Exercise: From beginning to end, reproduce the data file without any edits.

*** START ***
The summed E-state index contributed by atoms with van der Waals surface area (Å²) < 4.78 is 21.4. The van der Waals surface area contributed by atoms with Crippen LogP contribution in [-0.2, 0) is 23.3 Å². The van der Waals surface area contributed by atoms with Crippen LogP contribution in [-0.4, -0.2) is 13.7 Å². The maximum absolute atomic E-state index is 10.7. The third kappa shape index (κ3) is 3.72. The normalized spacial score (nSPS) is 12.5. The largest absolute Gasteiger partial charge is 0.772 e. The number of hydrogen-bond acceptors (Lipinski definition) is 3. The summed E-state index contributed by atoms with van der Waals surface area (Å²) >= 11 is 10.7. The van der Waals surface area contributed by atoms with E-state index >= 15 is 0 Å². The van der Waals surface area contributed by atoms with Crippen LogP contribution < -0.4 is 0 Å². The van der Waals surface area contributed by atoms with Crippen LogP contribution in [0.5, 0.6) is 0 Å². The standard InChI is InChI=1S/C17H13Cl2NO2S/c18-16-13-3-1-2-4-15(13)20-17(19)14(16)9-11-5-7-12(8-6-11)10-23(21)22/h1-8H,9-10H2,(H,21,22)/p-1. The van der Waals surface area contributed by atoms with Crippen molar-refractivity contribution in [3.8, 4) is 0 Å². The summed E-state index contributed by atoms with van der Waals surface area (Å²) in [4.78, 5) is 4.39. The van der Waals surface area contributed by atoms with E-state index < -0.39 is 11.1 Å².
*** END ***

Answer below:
The summed E-state index contributed by atoms with van der Waals surface area (Å²) < 4.78 is 21.4. The van der Waals surface area contributed by atoms with Crippen LogP contribution in [-0.2, 0) is 23.3 Å². The van der Waals surface area contributed by atoms with Crippen LogP contribution in [-0.4, -0.2) is 13.7 Å². The maximum absolute atomic E-state index is 10.7. The third kappa shape index (κ3) is 3.72. The normalized spacial score (nSPS) is 12.5. The largest absolute Gasteiger partial charge is 0.772 e. The number of hydrogen-bond acceptors (Lipinski definition) is 3. The summed E-state index contributed by atoms with van der Waals surface area (Å²) >= 11 is 10.7. The van der Waals surface area contributed by atoms with E-state index >= 15 is 0 Å². The van der Waals surface area contributed by atoms with Crippen LogP contribution < -0.4 is 0 Å². The van der Waals surface area contributed by atoms with Crippen LogP contribution in [0.5, 0.6) is 0 Å². The standard InChI is InChI=1S/C17H13Cl2NO2S/c18-16-13-3-1-2-4-15(13)20-17(19)14(16)9-11-5-7-12(8-6-11)10-23(21)22/h1-8H,9-10H2,(H,21,22)/p-1. The van der Waals surface area contributed by atoms with Crippen molar-refractivity contribution in [3.8, 4) is 0 Å². The summed E-state index contributed by atoms with van der Waals surface area (Å²) in [4.78, 5) is 4.39. The van der Waals surface area contributed by atoms with E-state index < -0.39 is 11.1 Å².